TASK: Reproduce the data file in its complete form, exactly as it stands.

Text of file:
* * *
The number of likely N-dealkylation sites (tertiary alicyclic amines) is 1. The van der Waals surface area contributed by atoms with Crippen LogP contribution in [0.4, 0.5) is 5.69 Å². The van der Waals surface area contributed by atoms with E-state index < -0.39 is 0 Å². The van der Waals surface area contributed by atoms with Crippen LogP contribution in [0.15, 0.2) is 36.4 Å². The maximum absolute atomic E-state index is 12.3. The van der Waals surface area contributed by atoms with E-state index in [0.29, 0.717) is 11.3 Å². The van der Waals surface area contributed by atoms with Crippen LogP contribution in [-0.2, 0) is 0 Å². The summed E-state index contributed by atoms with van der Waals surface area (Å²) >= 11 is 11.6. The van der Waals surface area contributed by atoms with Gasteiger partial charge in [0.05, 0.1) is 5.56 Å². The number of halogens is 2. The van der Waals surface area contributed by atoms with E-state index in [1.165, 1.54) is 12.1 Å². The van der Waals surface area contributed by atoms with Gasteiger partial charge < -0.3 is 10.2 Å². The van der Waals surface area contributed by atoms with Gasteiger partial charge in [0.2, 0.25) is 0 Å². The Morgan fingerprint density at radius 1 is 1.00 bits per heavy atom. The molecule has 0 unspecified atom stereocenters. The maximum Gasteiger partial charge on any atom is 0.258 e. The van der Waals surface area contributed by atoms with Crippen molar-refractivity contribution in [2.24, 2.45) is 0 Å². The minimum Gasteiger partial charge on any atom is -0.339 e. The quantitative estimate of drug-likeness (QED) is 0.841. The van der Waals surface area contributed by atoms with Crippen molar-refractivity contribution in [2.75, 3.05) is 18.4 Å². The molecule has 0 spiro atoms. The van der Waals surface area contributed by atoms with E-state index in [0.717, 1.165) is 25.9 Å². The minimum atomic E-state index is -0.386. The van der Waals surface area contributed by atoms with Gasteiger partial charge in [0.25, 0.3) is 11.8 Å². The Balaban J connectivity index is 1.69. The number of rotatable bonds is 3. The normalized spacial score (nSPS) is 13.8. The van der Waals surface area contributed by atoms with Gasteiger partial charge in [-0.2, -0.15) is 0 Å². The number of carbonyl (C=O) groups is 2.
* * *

The number of likely N-dealkylation sites (tertiary alicyclic amines) is 1. The van der Waals surface area contributed by atoms with Crippen LogP contribution in [0.4, 0.5) is 5.69 Å². The van der Waals surface area contributed by atoms with E-state index < -0.39 is 0 Å². The van der Waals surface area contributed by atoms with Crippen LogP contribution in [0.15, 0.2) is 36.4 Å². The maximum absolute atomic E-state index is 12.3. The van der Waals surface area contributed by atoms with E-state index in [0.29, 0.717) is 11.3 Å². The van der Waals surface area contributed by atoms with Crippen LogP contribution in [-0.2, 0) is 0 Å². The summed E-state index contributed by atoms with van der Waals surface area (Å²) >= 11 is 11.6. The van der Waals surface area contributed by atoms with Gasteiger partial charge in [0.05, 0.1) is 5.56 Å². The number of halogens is 2. The van der Waals surface area contributed by atoms with E-state index in [1.165, 1.54) is 12.1 Å². The van der Waals surface area contributed by atoms with Gasteiger partial charge < -0.3 is 10.2 Å². The van der Waals surface area contributed by atoms with Gasteiger partial charge in [0.2, 0.25) is 0 Å². The Morgan fingerprint density at radius 1 is 1.00 bits per heavy atom. The molecule has 0 unspecified atom stereocenters. The maximum Gasteiger partial charge on any atom is 0.258 e. The van der Waals surface area contributed by atoms with Crippen molar-refractivity contribution in [2.24, 2.45) is 0 Å². The minimum Gasteiger partial charge on any atom is -0.339 e. The quantitative estimate of drug-likeness (QED) is 0.841. The van der Waals surface area contributed by atoms with Crippen molar-refractivity contribution in [2.75, 3.05) is 18.4 Å². The molecule has 0 spiro atoms. The van der Waals surface area contributed by atoms with E-state index in [0.717, 1.165) is 25.9 Å². The minimum atomic E-state index is -0.386. The van der Waals surface area contributed by atoms with Gasteiger partial charge in [0.25, 0.3) is 11.8 Å². The Balaban J connectivity index is 1.69. The number of rotatable bonds is 3. The normalized spacial score (nSPS) is 13.8. The van der Waals surface area contributed by atoms with Gasteiger partial charge in [-0.2, -0.15) is 0 Å². The number of carbonyl (C=O) groups is 2.